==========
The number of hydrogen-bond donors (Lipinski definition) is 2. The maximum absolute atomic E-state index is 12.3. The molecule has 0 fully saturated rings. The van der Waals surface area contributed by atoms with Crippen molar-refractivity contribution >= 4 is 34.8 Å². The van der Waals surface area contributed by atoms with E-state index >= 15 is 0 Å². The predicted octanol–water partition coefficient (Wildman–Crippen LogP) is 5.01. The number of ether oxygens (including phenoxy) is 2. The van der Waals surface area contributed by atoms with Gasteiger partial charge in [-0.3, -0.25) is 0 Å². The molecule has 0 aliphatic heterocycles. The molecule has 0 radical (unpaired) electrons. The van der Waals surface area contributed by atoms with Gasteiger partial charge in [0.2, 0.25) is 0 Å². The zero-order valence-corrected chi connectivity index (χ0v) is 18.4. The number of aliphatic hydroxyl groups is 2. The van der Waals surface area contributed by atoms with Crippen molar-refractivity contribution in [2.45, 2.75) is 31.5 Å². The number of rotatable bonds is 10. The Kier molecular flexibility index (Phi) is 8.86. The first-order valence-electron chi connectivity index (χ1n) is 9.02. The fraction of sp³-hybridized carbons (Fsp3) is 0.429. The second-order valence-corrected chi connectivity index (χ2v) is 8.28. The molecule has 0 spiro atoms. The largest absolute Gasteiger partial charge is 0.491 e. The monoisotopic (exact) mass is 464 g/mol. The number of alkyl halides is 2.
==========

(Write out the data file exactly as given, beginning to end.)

The number of hydrogen-bond donors (Lipinski definition) is 2. The maximum absolute atomic E-state index is 12.3. The molecule has 0 fully saturated rings. The van der Waals surface area contributed by atoms with Crippen molar-refractivity contribution >= 4 is 34.8 Å². The van der Waals surface area contributed by atoms with E-state index >= 15 is 0 Å². The predicted octanol–water partition coefficient (Wildman–Crippen LogP) is 5.01. The number of ether oxygens (including phenoxy) is 2. The van der Waals surface area contributed by atoms with Gasteiger partial charge in [-0.3, -0.25) is 0 Å². The molecule has 0 aliphatic heterocycles. The molecule has 0 radical (unpaired) electrons. The van der Waals surface area contributed by atoms with Gasteiger partial charge in [0.2, 0.25) is 0 Å². The zero-order valence-corrected chi connectivity index (χ0v) is 18.4. The number of aliphatic hydroxyl groups is 2. The van der Waals surface area contributed by atoms with Crippen molar-refractivity contribution in [2.45, 2.75) is 31.5 Å². The number of rotatable bonds is 10. The Kier molecular flexibility index (Phi) is 8.86. The first-order valence-electron chi connectivity index (χ1n) is 9.02. The fraction of sp³-hybridized carbons (Fsp3) is 0.429. The second-order valence-corrected chi connectivity index (χ2v) is 8.28. The molecule has 0 spiro atoms. The largest absolute Gasteiger partial charge is 0.491 e. The monoisotopic (exact) mass is 464 g/mol. The number of alkyl halides is 2.